A Review of the Tarot of Why

I come to you today with a review of an indie deck, R. Campbell’s self-published Tarot of Why. This is a lovely, creative deck, drawn with vibrant colors and a unique art style.

The Magician, the Chariot, the Wheel, Temperance, the Sun, and Judgement

The colors are the first thing that leaped out to me when I opened the Tarot of Why. Anyone who’s looked through past deck reviews knows that I’m a sucker for bold colors, and this deck has plenty. The images are drawn with bold lines in a modernist style that vaguely reminds me of Marc Chagall. Looking through the card images, it’s clear that Campbell was inspired by traditional Tarot meanings, but he has often taken the core card meanings and reinterpreted them through his own imagery. The result is a deck that reads in practice like a traditional RWS, but that’s rich with symbolism and imagery I haven’t seen in Tarot before.

The Two, Four, and Seven of Cups.

One motif appearing throughout the cards and on the tin that accompanies the deck is a large green question mark. This represents the underlying question that drives the deck, and for which it’s named: Why? Campbell writes that he wanted to create a deck not just to predict what will happen in the future, but why it will happen:

This began when a Russian acrobat I was working with asked me to “Read his past”. I said “Don’t you mean your future?” And he said “No. I know what I’m going to do probably. I know myself by now. What I want to know is Why I am going to do it.”

One warning related to the question mark: Although it appears both upright and reversed on the back of the cards, the card backs themselves are not reversible. Campbell told me that he himself prefers not to read with card reversals. That’s not to say that this deck couldn’t be used that way for die-hard reversal readers, but it wasn’t designed to be read as such.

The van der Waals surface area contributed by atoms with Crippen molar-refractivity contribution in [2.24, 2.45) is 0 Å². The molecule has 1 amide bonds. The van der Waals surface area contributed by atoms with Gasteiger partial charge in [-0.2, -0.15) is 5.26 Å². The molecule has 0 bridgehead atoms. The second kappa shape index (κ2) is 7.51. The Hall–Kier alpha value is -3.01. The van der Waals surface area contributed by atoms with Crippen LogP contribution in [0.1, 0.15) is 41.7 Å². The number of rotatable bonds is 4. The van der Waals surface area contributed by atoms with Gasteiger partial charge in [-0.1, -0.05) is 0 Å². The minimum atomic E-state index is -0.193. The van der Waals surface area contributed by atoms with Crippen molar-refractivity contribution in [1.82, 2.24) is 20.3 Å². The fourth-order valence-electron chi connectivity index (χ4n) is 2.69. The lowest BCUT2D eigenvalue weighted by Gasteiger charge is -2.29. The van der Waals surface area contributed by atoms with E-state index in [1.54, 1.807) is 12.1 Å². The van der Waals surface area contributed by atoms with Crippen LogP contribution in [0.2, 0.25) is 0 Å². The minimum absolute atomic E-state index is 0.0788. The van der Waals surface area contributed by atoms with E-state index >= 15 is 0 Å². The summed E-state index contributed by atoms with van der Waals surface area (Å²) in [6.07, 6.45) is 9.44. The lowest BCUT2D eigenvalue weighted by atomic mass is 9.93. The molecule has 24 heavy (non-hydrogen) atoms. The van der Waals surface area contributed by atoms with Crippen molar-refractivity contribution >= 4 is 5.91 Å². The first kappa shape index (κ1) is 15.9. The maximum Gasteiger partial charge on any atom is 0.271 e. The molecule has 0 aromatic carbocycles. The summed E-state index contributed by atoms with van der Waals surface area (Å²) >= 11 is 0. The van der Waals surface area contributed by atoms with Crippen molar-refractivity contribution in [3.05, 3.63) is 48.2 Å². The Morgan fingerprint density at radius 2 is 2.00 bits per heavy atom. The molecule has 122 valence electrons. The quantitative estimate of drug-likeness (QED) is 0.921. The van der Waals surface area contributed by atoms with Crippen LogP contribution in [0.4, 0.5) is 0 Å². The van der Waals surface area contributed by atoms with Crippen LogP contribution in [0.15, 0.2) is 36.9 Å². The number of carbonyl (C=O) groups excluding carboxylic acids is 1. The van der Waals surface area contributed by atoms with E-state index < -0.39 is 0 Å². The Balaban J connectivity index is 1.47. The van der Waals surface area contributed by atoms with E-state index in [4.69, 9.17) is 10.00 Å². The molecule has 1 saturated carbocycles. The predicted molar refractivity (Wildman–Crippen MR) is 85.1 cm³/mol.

The Nine, Six, and Five of Wands.

Throughout the deck, there’s a strong influence from Japanese art and culture. We see this in characters’ faces and costuming, as well as the staging of the cards, which often include scenes of traditional Japanese martial arts. Campbell’s wife is from Japan, and he himself practices aikido and iaido; he told me that “A lot of the characters [in the cards] are based on the monks i observed in Kyoto, Fukuyama, Nagoya and elsewhere.”

The Eight, Six, and Ace of Swords.

One thing I find particularly interesting about this deck is the depiction of the characters’ faces. Campbell’s art style sketches the faces out in sharp, abstract lines, lending them a striking impersonal quality. When I look at these cards, I don’t see individual people; I see abstract representations of the energies they embody. This can be either a benefit or a detriment, depending on a reader’s style. I know some readers who love to work with the cards as archetypes that recur in our lives, while others really rely on the depiction of specific, individual characters to help weave a story out of a reading.

The Nine, Six, and Five of Pentacles.

All in all, this is a delightful, unique deck, and it reads quite well. I probably wouldn’t recommend it to absolute beginners, because while the cards themselves have fairly standard meanings, the specific images that Campbell has painted are non-standard enough that they may be hard to pair up with introductory Tarot books. However, this is a great deck for intermediate readers looking for something with a bit more personality than the RWS standard.

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Note: This deck was provided to me by the deck creator for the purposes of this review. Everything I’ve said here reflects my honest opinion.

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